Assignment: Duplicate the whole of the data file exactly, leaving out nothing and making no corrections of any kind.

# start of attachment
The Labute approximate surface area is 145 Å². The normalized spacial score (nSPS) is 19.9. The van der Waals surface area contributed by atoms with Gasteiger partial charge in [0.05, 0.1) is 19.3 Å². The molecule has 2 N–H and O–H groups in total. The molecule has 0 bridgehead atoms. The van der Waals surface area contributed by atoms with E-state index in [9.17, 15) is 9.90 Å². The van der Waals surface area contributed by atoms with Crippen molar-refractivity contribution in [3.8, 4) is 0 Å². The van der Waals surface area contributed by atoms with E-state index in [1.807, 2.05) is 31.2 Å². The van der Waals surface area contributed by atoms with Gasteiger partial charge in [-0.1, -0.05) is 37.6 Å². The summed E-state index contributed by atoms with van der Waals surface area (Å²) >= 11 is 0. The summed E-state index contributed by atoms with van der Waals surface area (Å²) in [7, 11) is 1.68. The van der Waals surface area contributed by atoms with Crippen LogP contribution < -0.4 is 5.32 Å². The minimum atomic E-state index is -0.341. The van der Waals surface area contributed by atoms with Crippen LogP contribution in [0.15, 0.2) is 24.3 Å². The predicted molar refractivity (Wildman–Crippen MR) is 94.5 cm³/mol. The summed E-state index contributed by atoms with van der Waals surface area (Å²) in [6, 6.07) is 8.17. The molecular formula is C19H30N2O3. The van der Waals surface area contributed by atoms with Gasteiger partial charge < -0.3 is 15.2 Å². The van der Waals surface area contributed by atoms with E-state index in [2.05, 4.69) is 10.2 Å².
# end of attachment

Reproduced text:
The Labute approximate surface area is 145 Å². The normalized spacial score (nSPS) is 19.9. The van der Waals surface area contributed by atoms with Gasteiger partial charge in [0.05, 0.1) is 19.3 Å². The molecule has 2 N–H and O–H groups in total. The molecule has 0 bridgehead atoms. The van der Waals surface area contributed by atoms with E-state index in [9.17, 15) is 9.90 Å². The van der Waals surface area contributed by atoms with Crippen molar-refractivity contribution in [3.8, 4) is 0 Å². The van der Waals surface area contributed by atoms with E-state index in [1.807, 2.05) is 31.2 Å². The van der Waals surface area contributed by atoms with Gasteiger partial charge in [-0.1, -0.05) is 37.6 Å². The summed E-state index contributed by atoms with van der Waals surface area (Å²) >= 11 is 0. The summed E-state index contributed by atoms with van der Waals surface area (Å²) in [7, 11) is 1.68. The van der Waals surface area contributed by atoms with Crippen LogP contribution < -0.4 is 5.32 Å². The minimum atomic E-state index is -0.341. The van der Waals surface area contributed by atoms with Crippen LogP contribution in [0.15, 0.2) is 24.3 Å². The predicted molar refractivity (Wildman–Crippen MR) is 94.5 cm³/mol. The summed E-state index contributed by atoms with van der Waals surface area (Å²) in [6, 6.07) is 8.17. The molecular formula is C19H30N2O3. The van der Waals surface area contributed by atoms with Gasteiger partial charge < -0.3 is 15.2 Å². The van der Waals surface area contributed by atoms with E-state index in [2.05, 4.69) is 10.2 Å².